Remembrance Day: A New Resource for Veterans - 96five Family Radio

Remembrance Day: A New Resource for Veterans

As Australia prepares to remember, Veteran Benefits Australia has unveiled something special for those who have served.

By 96five NetworkThursday 10 Nov 2022NewsReading Time: 3 minutes

More than half of Australian veterans have access to an extraordinary range of benefits, but many of those are going to waste.

As Australia marks Remembrance Day on November 11, Veteran Benefits Australia has unveiled a “resource roadmap” to help Australian Defence Force veterans understand the entire range of services for which they may be eligible.

There are nearly half a million veterans in Australia, and two thirds of those are supported by the Department of Veteran Affairs (DVA).

The VBA list comprises the “top 10” of the services.

“We created this in response to the lack of awareness when it comes to veterans knowing about the fully-funded services that are available,” VBA founder Thomas Bailey told Hope 103.2.

The benefits range from leisure services to health and mental health services.


The services include exercise sessions and physiotherapy.

The exercise sessions are conducted by qualified exercise physiologists.

The physiotherapy involves a “wholistic approach to health care and one-on-one personalised care,” a VBA statement read

Mental health

Mental health support is crucial for veterans. The VBA works “with providers who create online innovative mental health and transitioning programs to current and former defence members,” read a statement.

“They aim to improve mental health outcomes for veterans and anyone transitioning from army to civilian life.”

Other services for veterans

Other benefits include nutrition programs, and home cleaning and gardening (including laundry, ironing, and mowing services).

Yoga and dental benefits are also included.

Compelled to help

“My advice for Aussies who want to do more for the veteran community is to just be present,” – Veteran Benefits Australia founder Thomas Bailey

The service was created by Mr Bailey after losing a friend to suicide eight years ago.

The tragedy drove him to help those who were struggling with their mental health.

“My advice for Aussies who want to do more for the veteran community is to just be present – whether that be by having a conversation or donating your time or funds,” Mr Bailey told Hope 103.2.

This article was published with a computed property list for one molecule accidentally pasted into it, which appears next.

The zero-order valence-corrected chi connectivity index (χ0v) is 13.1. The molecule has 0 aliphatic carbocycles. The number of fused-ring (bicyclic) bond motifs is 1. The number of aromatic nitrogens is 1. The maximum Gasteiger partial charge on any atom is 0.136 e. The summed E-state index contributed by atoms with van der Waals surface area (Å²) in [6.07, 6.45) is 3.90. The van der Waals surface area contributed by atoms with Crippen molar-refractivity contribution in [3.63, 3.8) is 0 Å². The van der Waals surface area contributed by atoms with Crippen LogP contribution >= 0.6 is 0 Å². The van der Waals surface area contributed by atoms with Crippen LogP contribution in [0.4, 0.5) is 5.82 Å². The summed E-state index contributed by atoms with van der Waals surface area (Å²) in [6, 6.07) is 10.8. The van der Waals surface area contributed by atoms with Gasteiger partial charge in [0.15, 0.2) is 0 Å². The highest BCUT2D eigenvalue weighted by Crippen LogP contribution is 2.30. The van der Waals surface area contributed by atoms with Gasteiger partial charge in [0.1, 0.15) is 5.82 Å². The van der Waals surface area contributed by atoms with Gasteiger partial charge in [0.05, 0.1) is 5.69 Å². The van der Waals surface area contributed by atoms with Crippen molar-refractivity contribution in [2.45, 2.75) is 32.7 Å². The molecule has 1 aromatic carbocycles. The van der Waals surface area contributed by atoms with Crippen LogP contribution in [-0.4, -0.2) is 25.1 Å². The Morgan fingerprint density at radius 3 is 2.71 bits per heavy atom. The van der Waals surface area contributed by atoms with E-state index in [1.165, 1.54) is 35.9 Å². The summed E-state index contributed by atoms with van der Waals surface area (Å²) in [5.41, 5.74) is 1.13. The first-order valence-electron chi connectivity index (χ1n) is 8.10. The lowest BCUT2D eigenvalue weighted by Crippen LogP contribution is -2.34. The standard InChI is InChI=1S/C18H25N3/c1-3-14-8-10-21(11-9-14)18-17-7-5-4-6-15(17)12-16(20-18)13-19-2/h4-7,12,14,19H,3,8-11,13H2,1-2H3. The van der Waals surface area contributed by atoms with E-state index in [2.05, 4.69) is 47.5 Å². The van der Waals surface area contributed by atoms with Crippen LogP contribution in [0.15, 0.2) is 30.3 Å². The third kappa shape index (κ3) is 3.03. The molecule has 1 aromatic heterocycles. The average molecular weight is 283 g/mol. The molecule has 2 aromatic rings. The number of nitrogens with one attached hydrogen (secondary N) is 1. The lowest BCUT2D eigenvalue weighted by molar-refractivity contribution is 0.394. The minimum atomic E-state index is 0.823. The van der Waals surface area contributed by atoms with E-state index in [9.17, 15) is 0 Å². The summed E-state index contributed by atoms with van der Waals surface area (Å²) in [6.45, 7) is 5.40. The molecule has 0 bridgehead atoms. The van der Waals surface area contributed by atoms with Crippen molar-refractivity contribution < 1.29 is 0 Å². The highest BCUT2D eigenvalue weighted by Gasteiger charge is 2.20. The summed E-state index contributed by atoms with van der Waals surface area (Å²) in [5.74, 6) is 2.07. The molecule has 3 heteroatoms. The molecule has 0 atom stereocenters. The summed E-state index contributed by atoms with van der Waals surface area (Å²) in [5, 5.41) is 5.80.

Veteran suicide

The release of the list comes at a time when veteran mental health has come under the spotlight in Australia.

Last month saw the beginning of the Royal Commission into Defence and Veteran Suicide, held in Darwin.

The hearing heard tragic stories, such as that of 21-year-old Private Thomas Halloran, who took his own life in April.

Halloran suffered a back injury while on overseas deployment and was given medical advice to leave the army, which would mean the end of his career.

His father John Halloran told the commission that the army support systems for young, injured soldiers was “broken”.

Counsel Assisting the Commission, Peter Singleton, told the commission that Private Halloran’s experience in the ADF shed light on issues including “medical care and support provided after injury, bullying, and the effectiveness of disciplinary action,” he said.

Get help

If you’re veteran, visit VBA.

Once the online form is filled out, “a nurse or social worker will contact the person to understand their specific needs and the benefits of each service,” Mr Bailey said.

Otherwise, veterans can get in touch with the VBA by phone – (07) 5302 7032 – to request information by mail.

For more information visit here.

Need Support?

If you or someone you know is struggling or needs a compassionate listening person to talk to, please contact Lifeline on 13 11 14, or Australia’s Suicide Callback Service, on 1300 659 467.

Article supplied to 96five with thanks to Hope Media.

About the Author: Mike is a writer at Hope 103.2 Sydney.

Feature image: Getty